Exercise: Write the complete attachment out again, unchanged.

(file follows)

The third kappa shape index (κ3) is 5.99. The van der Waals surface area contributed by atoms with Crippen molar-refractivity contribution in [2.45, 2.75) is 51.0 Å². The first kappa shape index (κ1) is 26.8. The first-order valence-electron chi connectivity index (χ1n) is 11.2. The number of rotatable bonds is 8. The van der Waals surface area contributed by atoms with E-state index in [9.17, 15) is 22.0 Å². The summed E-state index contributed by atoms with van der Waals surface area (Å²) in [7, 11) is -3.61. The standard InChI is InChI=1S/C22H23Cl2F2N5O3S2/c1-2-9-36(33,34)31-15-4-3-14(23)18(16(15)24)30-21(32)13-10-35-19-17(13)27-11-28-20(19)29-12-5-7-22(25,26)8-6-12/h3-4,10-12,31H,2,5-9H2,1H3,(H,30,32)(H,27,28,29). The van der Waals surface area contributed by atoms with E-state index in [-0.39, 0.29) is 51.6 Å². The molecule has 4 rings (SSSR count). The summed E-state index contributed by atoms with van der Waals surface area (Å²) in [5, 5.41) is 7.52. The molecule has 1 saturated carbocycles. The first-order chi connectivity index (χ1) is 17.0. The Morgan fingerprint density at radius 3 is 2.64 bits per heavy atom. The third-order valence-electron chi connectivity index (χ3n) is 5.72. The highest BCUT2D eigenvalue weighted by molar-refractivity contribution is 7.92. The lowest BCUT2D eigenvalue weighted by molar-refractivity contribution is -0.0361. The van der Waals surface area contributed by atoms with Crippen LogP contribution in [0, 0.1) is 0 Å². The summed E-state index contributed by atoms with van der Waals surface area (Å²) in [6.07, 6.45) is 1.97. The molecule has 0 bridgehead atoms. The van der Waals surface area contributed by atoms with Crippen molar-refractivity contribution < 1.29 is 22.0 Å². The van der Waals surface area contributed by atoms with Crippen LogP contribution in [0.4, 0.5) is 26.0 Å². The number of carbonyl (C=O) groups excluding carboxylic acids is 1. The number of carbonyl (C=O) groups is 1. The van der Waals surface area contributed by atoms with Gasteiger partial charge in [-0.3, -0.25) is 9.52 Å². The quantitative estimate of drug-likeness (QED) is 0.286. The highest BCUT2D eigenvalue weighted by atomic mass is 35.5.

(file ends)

The third kappa shape index (κ3) is 5.99. The van der Waals surface area contributed by atoms with Crippen molar-refractivity contribution in [2.45, 2.75) is 51.0 Å². The first kappa shape index (κ1) is 26.8. The first-order valence-electron chi connectivity index (χ1n) is 11.2. The number of rotatable bonds is 8. The van der Waals surface area contributed by atoms with E-state index in [9.17, 15) is 22.0 Å². The summed E-state index contributed by atoms with van der Waals surface area (Å²) in [7, 11) is -3.61. The standard InChI is InChI=1S/C22H23Cl2F2N5O3S2/c1-2-9-36(33,34)31-15-4-3-14(23)18(16(15)24)30-21(32)13-10-35-19-17(13)27-11-28-20(19)29-12-5-7-22(25,26)8-6-12/h3-4,10-12,31H,2,5-9H2,1H3,(H,30,32)(H,27,28,29). The van der Waals surface area contributed by atoms with E-state index in [-0.39, 0.29) is 51.6 Å². The molecule has 4 rings (SSSR count). The summed E-state index contributed by atoms with van der Waals surface area (Å²) in [5, 5.41) is 7.52. The molecule has 1 saturated carbocycles. The first-order chi connectivity index (χ1) is 17.0. The Morgan fingerprint density at radius 3 is 2.64 bits per heavy atom. The third-order valence-electron chi connectivity index (χ3n) is 5.72. The highest BCUT2D eigenvalue weighted by molar-refractivity contribution is 7.92. The lowest BCUT2D eigenvalue weighted by molar-refractivity contribution is -0.0361. The van der Waals surface area contributed by atoms with Crippen LogP contribution in [0, 0.1) is 0 Å². The summed E-state index contributed by atoms with van der Waals surface area (Å²) in [6.07, 6.45) is 1.97. The molecule has 0 bridgehead atoms. The van der Waals surface area contributed by atoms with Crippen molar-refractivity contribution < 1.29 is 22.0 Å². The van der Waals surface area contributed by atoms with Crippen LogP contribution in [0.4, 0.5) is 26.0 Å². The number of carbonyl (C=O) groups excluding carboxylic acids is 1. The number of carbonyl (C=O) groups is 1. The van der Waals surface area contributed by atoms with Gasteiger partial charge in [-0.3, -0.25) is 9.52 Å². The quantitative estimate of drug-likeness (QED) is 0.286. The highest BCUT2D eigenvalue weighted by atomic mass is 35.5.